Author's School

Graduate School of Arts & Sciences

Author's Department/Program

Romance Languages and Literatures: Latin American and Iberian Literatures (Hispanic Literature)


Spanish (es)

Date of Award

January 2010

Degree Type


Degree Name

Doctor of Philosophy (PhD)

Chair and Committee

Elzbieta Sklodowska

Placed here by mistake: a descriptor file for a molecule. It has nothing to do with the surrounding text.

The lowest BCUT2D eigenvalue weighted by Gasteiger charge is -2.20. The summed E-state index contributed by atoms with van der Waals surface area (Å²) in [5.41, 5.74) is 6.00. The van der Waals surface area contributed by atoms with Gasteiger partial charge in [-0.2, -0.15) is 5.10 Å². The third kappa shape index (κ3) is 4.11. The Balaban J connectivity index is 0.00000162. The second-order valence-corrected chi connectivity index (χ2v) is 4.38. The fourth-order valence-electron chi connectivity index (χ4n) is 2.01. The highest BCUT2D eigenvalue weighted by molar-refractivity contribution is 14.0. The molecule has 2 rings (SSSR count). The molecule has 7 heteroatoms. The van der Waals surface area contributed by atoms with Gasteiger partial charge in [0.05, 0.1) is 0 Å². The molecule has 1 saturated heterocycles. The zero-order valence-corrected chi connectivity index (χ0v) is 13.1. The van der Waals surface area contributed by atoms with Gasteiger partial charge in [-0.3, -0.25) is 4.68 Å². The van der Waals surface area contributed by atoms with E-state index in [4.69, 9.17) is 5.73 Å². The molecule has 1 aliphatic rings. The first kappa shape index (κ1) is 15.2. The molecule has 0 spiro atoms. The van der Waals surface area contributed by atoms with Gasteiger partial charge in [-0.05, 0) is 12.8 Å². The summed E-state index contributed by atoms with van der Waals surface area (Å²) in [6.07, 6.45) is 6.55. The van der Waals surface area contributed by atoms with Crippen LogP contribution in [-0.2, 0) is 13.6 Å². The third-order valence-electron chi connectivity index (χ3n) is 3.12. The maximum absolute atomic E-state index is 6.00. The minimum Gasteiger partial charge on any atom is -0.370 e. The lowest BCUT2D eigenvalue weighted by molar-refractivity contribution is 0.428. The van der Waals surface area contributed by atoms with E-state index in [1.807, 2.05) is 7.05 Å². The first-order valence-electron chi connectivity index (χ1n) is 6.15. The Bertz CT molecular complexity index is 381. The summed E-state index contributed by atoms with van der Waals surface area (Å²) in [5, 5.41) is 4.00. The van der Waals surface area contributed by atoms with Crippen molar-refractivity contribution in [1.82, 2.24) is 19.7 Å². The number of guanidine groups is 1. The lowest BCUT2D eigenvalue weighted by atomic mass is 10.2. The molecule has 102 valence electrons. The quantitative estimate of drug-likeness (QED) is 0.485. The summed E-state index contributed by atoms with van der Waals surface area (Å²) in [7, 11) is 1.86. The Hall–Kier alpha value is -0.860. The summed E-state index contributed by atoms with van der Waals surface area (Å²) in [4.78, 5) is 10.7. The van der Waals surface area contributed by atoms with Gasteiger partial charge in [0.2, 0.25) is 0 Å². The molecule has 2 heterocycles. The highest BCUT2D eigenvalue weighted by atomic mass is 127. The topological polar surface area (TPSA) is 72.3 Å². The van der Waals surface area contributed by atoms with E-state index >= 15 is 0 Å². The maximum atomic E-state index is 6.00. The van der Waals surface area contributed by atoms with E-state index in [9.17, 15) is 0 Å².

La vanguardia y sus retornos: confabulaciones del presente en cuatro escritores latinoamericanos [The Avant-garde and its Returns: Confabulating the Present in Four Latin American Writers] When reading contemporary Latin American writers from different countries and distinct cultural backgrounds, the relevance of the avant-garde in their work becomes apparent. By placing close readings of texts by César Aira, Mario Bellatin, Roberto Bolaño, and Diamela Eltit, in dialogue with theoretical and philosophical works by Bergson, Nietzsche, Spinoza, and Deleuze, I argue that it is possible to recognize an unexpected and engaging return to the avant-garde in a present which has been commonly portrayed as post-historical, post-ideological, and post-modern. I contend that each of the writers in my corpus returns to the avant-garde in his/her fiction in a renewed and collaborative manner--bringing to the fore the conspiratorial or, as I called it, the confabulating dimension of these movements. This return not only opens up the possibilities for literature in the present, but also sheds new light both on recent past and the historical avant-gardes. In the first chapter I read the return to the avant-garde as a savage confabulation in Bolaño's Los detectives salvajes [The Savage Detectives]. Bolaño fictionalizes the temporal encounter between a marginal event from the past: a disappearing and unknown Mexican avant-garde movement from the twenties) and a particular present: the seventies, a critical decade both in the realm of politics and art). I sustain that is the return of the past embodied by Mexican poet Cesárea Tinajero in the present of the new real visceralistas poets what shows the always-already pending character of the avant-garde project. In Chapter Two, I focus on the affective dimension of confabulation in several of Eltit's collaborative artistic practices. In neo-avant-garde movement CADA [Action Art Collective]'s "No +", the collaborative creation is actualized in the encounter between artists and spectators. This encounter transforms the spectators from accomplices into confabulators and co-creators. In El infarto del alma, Eltit and photographer Paz Errázuriz create a zone of proximity--constituted by love letters, poems, journals, and portrait pictures--which allows them to experience other kinds of love, other affections. In Jamás el fuego nunca, Eltit stages the formation of a militant cell, which literally embodies the confusion of love and politics. Chapter Three revolves around the conception of the avant-garde and confabulation as pure potentiality in Aira's short novels Varamo, Parménides and La vida nueva. In these novels Aira reflects upon the: im)possibility of "becoming": devenir) a writer. What is important to these novels is not that writers write: or do not write), that they get to publish what they write: or do not publish), but the potentiality inherent to the act of writing. Finally, the fourth chapter presents a deceptive confabulation in El Gran Vidrio by Peruvian-Mexican writer Mario Bellatin. El Gran Vidrio renders apparent the precariousness of the divide between life and work, reality and fiction, the autobiographical and the novelesque through an open dialogue with the incomplete work by Duchamp, Le Grand Verre. Bellatin fictionalizes Duchamp's creation of distance from the reader by lying, confounding, and deceiving; all these actions shock the reader and frustrate his/her expectations. I conclude that this return to the avant-garde is renewed and collaborative not because it signals a break with the conventional portrayal of the avant-gardes as historical movements which failed in their utopia of integrating art and life and in the rupture with the past--even though this is also important to my argument--but rather because it actualizes the avant-garde's and neo-avant-garde's immanent desire for creation as a collaborative and conspiratorial--i.e., confabulating--force removed from any transcendent goal and continuous with realities of both past and present. When understood as a confabulation, this return to the avant-garde--removed, for the first time, from a utopian project--not only opens up creative alliances between the present and the past, between writers and readers, but also sheds light to the potentialities of recent Latin American fiction.


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